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Our forests, our future

Forests cover 42% of the European Union territory and are part of our natural heritage. If they are currently facing various issues, such as forest fires, they can also be part of the answer to today’s challenges. The “Our forests, our future” conference, organised by the European Commission on April 25 and 26, 2019, aimed at exploring the potential of forests in mitigating climate change, shaping the new bio economy, protecting biodiversity and the environment and providing resources to local communities.

 

 

Forests, a key tool for European environmental policies
All speakers highlighted the potential of forests when it comes to climate and innovation. The European Commission wants to involve forests management in reducing emissions by 30% by 2030 and boosting research and innovation linked to bio and circular economies. “Forest are part of the solution, this why they need to be sustainably managed” declared Miguel Arias Cañete, Commissioner for Climate Action and Energy. Forests are a crucial carbon sink but also a resource of biomass, which can be an alternative to petrol.

Forests’ potentials led speakers to agree on a wider use of forests’ resources to tackle today’s challenges. Peter Holmgren, researcher and former Director-General of the Center for International Forestry Research, for instance expressed his deception regarding the Paris agreement. Article 5 of the agreement indeed refers to forestry as a solution to fight climate change but only mentions forests as potential reservoirs, while the last IPCC report clearly mentions forests’ resources as an alternative for petrol. According to forestry stakeholders, increasing the use of wood can be in line with sustainability standards if done within the circular economy model. A vision which seems to be shared by regions’ representatives, as the Committee of the Regions called a few days before the event for a “shift towards forest-based products, in construction and energy production for example” to “generate employment and tax revenues for sparsely populated regions”, as declared by Ossi Martikainen, rapporteur of the opinion.

 

The “1-hectare initiative”: a new proposal for EU forests
The event was also the opportunity for the European Commission to do an update on its work regarding forests. In December 2018, the Commission adopted its report to the Parliament and the Council on the mid-term review of the 2013 EU Forest Strategy, highlighting progresses made in the various aspects of forests’ sustainable management. Other EU actions are also addressing this issue, such as the EU Strategy on Bioeconomy and Pilar 2 of the CAP.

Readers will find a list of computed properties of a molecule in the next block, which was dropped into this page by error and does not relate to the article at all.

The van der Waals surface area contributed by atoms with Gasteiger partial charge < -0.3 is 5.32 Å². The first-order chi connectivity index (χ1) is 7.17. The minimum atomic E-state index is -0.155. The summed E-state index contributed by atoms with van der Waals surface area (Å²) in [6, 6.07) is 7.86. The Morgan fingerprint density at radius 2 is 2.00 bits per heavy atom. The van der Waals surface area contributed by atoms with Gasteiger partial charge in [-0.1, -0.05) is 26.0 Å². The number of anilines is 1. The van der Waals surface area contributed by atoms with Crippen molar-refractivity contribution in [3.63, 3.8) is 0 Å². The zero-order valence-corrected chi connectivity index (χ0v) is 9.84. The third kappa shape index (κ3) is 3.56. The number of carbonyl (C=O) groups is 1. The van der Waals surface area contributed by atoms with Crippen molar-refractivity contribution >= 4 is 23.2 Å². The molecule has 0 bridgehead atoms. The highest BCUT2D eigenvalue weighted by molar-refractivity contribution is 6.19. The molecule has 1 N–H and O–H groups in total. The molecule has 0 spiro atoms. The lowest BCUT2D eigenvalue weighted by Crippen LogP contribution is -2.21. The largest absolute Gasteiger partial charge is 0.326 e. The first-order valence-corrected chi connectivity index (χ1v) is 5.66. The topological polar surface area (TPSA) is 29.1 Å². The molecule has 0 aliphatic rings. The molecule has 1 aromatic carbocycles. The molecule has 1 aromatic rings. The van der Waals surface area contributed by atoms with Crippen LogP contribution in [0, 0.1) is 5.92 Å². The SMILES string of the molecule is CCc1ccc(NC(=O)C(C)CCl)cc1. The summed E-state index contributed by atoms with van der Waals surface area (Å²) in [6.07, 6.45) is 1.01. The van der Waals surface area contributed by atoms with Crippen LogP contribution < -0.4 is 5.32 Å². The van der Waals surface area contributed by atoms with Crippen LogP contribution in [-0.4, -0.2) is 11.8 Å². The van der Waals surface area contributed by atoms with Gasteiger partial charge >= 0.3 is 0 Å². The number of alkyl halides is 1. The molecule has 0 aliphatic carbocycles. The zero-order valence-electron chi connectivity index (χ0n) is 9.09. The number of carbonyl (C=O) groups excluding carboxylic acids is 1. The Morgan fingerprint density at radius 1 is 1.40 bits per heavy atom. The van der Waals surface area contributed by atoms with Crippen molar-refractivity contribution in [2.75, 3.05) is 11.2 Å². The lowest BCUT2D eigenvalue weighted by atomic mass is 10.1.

In this regard, Phil Hogan, Commissioner for Agriculture and Rural Development proposed a new measure to encourage afforestation in the EU, the “1-hectare initiative“. Possibly financed by Pillar 2 of the CAP, this measure would “reward farmers with payments per farm for the afforestation of one hectare. Under the condition that the afforestation is done in a biodiversity-friendly way combining climate and environmental objectives” he explained. Hogan added that “the afforested plot could be either marginal land or in between big fields where biodiversity and diverse landscape elements would be needed”, opening opportunities for silvopastoralism. In mountain areas, this practice can help fighting forest fire, enriching soils and diversifying agro-economic activities.

To reduce the administrative burden of such a measure, Hogan added that this could be a lump-sum payment per year and per hectare. The “1-hectare initiative” is however optional and the decision to include it in Strategic Plans rests with each Member States, as stated Hogan: “the future CAP provides the opportunity, but the political will to implement this initiative must come from the Member States. Hence, I hope you will spread the word.” The Commission’s initiative could be a solution to ease tensions in a policy area where the subsidiarity principle gives the political competency to Member States, as reminded by stakeholders and by the Council in its April conclusions on the implementation of the EU Forest Strategy.

 

You can find all the information about the conference as well as presentations here.

 

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29 April 2019

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